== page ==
The secret of success

The secret of success

Learning from those who share their stories

One of the positive things about the new translators’ group Standing Up, of which I am an administrator, is that it has brought together translators who don’t usually come into contact. This has led to some interesting conversations and interactions, but, at times, it has also brought about a culture clash, and never has this been more evident than when people start talking about success and money.

Some people, it seems, have a problem when others begin talking about how well they’ve done or how much they can earn. Perhaps if it was all just empty boasting I might agree with them, but usually when people talk about their own successes or earning capacity in groups with other translators it’s to make a point: “If I can do it, others can too.”

Whenever I read someone else’s success story I like to start off critically, to make sure I’m not being taken in, but the truth is I don’t find too much “Look at my Porsche” arrogance among translators. Even when people are talking of extremely high rates, I generally don’t find I’m affected by envy either. What I’m much more interested in is trying to learn from what the successful person has got to say.

Thinking

There are, of course, good reasons why someone might be doing better than I am which I can do nothing about. They might be working in a different language combination or subject areas with greater earning potential. They might have knowledge or experience I’m simply never going to enjoy. But there are usually factors I can learn from or try to replicate in my own business: working methods, ways to look for or deal with clients, ways of doing administrative tasks and even ways of thinking.

Some success factors, of course, I wouldn’t necessarily want to replicate. If people tell me, for example, they’re got where they are by working 18 hours a day, or having to put up with being badly treated by high-paying clients, or doing work I would find shockingly boring, my reaction might well be “Thanks but no thanks”. There is also an issue I’ve discussed before: the question of defining success.

But even if I don’t feel they’re applicable to my situation, I’m grateful to people who show me better ways of doing things and more effective working methods. Maybe I can’t be as successful as they are, for whatever reason, but I still appreciate them sharing their insights, and what doesn’t work for me might well work for someone else.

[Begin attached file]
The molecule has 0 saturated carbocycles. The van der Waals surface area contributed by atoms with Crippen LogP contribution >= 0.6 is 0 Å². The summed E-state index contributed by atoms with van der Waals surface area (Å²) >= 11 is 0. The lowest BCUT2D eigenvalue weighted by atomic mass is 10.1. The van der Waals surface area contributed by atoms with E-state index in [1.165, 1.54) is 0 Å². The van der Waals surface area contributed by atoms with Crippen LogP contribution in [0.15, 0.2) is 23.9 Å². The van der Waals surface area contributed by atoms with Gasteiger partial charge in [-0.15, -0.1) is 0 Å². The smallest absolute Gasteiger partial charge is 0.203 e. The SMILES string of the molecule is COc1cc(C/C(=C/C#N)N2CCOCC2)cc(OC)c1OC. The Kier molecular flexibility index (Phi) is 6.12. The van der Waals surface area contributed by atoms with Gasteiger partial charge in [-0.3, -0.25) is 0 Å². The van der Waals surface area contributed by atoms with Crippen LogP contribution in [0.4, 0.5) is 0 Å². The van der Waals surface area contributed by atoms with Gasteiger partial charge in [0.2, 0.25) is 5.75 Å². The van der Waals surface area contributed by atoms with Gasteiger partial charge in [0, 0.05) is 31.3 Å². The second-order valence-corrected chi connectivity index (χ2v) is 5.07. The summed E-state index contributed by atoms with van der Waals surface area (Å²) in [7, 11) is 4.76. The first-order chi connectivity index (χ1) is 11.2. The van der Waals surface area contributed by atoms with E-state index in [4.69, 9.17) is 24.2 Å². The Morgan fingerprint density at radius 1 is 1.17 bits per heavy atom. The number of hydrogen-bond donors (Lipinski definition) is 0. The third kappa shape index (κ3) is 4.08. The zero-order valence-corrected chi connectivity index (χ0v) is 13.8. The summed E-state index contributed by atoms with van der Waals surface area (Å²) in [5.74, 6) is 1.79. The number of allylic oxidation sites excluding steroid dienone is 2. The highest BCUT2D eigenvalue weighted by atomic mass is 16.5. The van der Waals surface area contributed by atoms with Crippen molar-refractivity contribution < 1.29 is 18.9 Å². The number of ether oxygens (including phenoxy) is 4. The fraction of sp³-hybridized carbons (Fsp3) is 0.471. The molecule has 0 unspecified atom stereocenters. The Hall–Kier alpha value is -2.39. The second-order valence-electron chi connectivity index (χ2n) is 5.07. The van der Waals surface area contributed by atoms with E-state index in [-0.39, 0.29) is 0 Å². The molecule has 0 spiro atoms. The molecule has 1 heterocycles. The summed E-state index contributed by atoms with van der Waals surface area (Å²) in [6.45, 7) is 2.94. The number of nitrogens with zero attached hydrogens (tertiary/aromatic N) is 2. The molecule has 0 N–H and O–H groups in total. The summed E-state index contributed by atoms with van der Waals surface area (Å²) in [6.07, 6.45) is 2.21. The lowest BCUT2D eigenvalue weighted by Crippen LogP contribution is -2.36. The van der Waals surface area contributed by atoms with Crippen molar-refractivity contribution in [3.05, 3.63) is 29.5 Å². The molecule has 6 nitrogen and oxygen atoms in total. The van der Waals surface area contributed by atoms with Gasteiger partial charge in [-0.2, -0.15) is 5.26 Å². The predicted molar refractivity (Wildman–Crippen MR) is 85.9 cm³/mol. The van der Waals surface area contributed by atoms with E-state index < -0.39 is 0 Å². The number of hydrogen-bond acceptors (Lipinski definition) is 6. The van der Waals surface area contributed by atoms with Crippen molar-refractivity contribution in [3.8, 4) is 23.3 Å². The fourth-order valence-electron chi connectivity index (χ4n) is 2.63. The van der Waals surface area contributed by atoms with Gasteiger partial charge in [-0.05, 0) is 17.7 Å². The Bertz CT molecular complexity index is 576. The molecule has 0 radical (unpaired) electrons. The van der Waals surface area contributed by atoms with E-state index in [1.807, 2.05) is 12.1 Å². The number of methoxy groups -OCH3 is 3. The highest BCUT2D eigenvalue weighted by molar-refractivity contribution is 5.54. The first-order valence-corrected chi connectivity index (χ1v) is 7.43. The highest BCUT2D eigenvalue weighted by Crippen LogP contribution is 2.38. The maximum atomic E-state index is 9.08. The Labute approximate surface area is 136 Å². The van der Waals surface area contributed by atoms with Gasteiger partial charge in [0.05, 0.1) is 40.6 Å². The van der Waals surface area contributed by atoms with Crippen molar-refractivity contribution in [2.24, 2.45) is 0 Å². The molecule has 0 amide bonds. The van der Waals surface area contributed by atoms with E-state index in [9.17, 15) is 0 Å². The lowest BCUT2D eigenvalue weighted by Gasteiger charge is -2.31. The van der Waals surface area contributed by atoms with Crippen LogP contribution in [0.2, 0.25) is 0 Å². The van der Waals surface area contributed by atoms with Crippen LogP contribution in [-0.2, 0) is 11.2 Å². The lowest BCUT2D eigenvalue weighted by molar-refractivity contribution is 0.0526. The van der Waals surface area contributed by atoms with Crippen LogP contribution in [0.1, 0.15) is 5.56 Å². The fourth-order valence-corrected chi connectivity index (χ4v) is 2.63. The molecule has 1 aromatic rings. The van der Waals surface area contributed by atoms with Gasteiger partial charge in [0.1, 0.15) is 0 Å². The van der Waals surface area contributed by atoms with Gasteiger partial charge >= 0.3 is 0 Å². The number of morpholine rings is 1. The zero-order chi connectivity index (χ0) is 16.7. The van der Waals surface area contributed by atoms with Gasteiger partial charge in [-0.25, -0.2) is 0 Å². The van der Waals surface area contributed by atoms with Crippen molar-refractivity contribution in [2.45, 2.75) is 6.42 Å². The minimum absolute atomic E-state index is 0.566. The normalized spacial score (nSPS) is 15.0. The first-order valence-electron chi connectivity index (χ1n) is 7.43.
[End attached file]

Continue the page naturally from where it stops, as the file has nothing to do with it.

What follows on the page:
I’m certainly glad I’ve been able to share the insights and guidance of other better and more successful translators over the past few years. We all find our own approaches, of course, but without models and examples – without people prepared to share their successful ways and methods – we’d all be stuck in our own ruts with little hope of improving our situation.

 

5 Comments

  1. I completely agree with you! I am careful to not get lured into narcissism but I get fired up when I get to hear a translator say they are doing well in the business because I take that as an incentive. Instead of comparing what I make, I ask myself what can I do to achieve that? Plus, imagine if we were in an industry where every single worker was complaining about how little they get? We would think that this job isn’t so good after all. By hearing success stories I know that there is a market out there and I just need to tune in to grab a piece of the cake.

    Reply
    • Thanks for your comment, Flavia. As I have mentioned, there are sometimes real factors which mean you can’t emulate things successful translators do, but you can usually learn something from them.

      Reply
  2. Excellent article, Simon. I agree with you, some success factors cannot be replicated, but there’s always something to learn from others, and I think that’s the real beauty of social media: sharing experiences and thoughts. Plus, seeing others achieve wonderful things pushes me to challenge myself to do the same!

    Reply
    • Thanks for your comment, Martina. It’s good to know that not everyone is suspicious of success.

      Reply
  3. According to Martina as she mentioned in her first post “Sharing is Caring” of her newly born blog, the goal of her blog is Sharing. I was sure that Standing Up ( we know you’re the administrator and thanks you’ve let me joined it) has the same spirit, it is Sharing, and sincerely Caring … to help each other. A part of the members, might be the most part of the community are still needing helps in starting, building or growing their businesses. Of course, by joining the community they’ve wishes and hopes, even great hopes. They’re sure would be able in catching some progresses and successes too with the obvious reason, i.e. You and The others who are highly experienced or expert in this translation business in the community would be be kindly help them, inspiring, motivating, directing, coaching, … whatever, whenever and however. So, please keep their hopes are still flaring. Standing Up is a good name indeed, and would bring a Good and Great Hope.

    Reply

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